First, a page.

“Do you think she might have fallen down a hole somewhere?” Keith asked, focusing my own worries on images too horrific for words. Our beloved wolfling impaled on a shattered floor joist, unconscious from blood loss. Or perhaps she’d hit her head while plummeting to the ground, so her brain was now swelling dangerously within her tender skull. I shivered…and heard a similar sentiment expressed in my fifteen-year-old nephew’s voice.

I couldn’t spare much sympathy for the teenager, though. Not when a tiny wolf pup was unaccounted for within a conglomeration of burnt-out trailers that might as well have been a mine field.

Alpha AscendantIn human years, Ember would be around nine years old, just about ready for fourth grade. Definitely not ready to be set loose unattended in an area where one false step would see you falling through the floor or bringing down the walls around your ears.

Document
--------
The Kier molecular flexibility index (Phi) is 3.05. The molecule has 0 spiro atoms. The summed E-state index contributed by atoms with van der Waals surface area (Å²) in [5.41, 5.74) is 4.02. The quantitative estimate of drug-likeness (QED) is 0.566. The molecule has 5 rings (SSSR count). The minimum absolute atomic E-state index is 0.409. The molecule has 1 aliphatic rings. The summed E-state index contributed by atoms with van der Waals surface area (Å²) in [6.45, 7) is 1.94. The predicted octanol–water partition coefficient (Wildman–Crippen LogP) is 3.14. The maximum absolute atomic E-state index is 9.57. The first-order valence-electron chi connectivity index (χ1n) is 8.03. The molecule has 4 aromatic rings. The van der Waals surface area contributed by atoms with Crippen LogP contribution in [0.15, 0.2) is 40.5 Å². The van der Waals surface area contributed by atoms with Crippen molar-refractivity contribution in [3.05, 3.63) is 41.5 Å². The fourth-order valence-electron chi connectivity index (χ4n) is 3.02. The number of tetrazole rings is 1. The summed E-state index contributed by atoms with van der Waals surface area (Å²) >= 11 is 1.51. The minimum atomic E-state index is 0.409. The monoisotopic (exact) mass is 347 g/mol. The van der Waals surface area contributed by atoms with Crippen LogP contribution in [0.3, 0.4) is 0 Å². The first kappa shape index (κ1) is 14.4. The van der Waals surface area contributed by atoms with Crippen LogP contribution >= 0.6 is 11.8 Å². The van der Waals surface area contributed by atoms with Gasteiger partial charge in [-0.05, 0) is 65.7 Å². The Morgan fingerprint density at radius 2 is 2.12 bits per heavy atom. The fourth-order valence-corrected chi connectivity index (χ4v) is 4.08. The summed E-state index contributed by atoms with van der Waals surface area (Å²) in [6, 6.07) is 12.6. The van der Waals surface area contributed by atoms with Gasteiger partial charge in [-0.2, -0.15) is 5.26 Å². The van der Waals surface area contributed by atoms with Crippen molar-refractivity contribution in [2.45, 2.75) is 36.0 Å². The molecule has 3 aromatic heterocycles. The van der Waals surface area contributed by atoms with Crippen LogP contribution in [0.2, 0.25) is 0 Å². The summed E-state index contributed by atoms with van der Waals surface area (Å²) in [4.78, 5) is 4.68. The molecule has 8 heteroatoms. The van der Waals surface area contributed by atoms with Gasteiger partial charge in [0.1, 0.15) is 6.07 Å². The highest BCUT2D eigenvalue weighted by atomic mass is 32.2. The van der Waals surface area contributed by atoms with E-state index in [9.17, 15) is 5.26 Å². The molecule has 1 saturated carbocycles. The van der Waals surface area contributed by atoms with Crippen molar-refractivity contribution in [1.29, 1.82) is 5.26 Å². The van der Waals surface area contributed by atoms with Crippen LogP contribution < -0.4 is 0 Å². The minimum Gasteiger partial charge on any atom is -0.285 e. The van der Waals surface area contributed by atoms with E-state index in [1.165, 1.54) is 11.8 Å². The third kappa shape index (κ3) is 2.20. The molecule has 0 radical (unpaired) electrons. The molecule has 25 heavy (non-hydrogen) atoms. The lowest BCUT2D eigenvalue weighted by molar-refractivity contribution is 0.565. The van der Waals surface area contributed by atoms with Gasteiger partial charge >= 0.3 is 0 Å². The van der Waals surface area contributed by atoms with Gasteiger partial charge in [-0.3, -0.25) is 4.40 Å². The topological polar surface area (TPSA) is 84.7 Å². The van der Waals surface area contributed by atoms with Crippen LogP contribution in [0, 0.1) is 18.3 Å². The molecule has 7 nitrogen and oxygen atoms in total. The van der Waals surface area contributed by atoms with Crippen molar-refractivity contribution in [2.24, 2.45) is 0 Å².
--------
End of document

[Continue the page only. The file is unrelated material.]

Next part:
I’d been slowly pacing forward as I listened, so I was close enough now to make out the forms of each yahoo as I stepped up behind them. In addition to Keith and Blaze, the slightly older Glen and the new-recruit David were both present. Fen was too female to be a true yahoo, but she’d stepped into the role of older-and-wiser guide after the yahoos’ previous ringleader had died in battle the winter before. Continue reading

Have you tried a thunderclap?


One of the new launch-publicity methods I’m trying out is a thunderclap campaign. If you’re like me and eschew social media whenever possible, a thunderclap can be a way to get that launch bang without maintaining a large twitter or facebook following. Or at least I hope that will turn out to be the case!

“What’s a thunderclap?” you might say. It’s a bit like a kickstarter, but with no money changing hands. Instead, people pledge to share your image, note, and link with their facebook, twitter, and/or tumblr audience on a specific day. You can spend up to 60 days accumulating supporters, and then all of the shares go off at once with a bang…or, rather, with a thunderclap.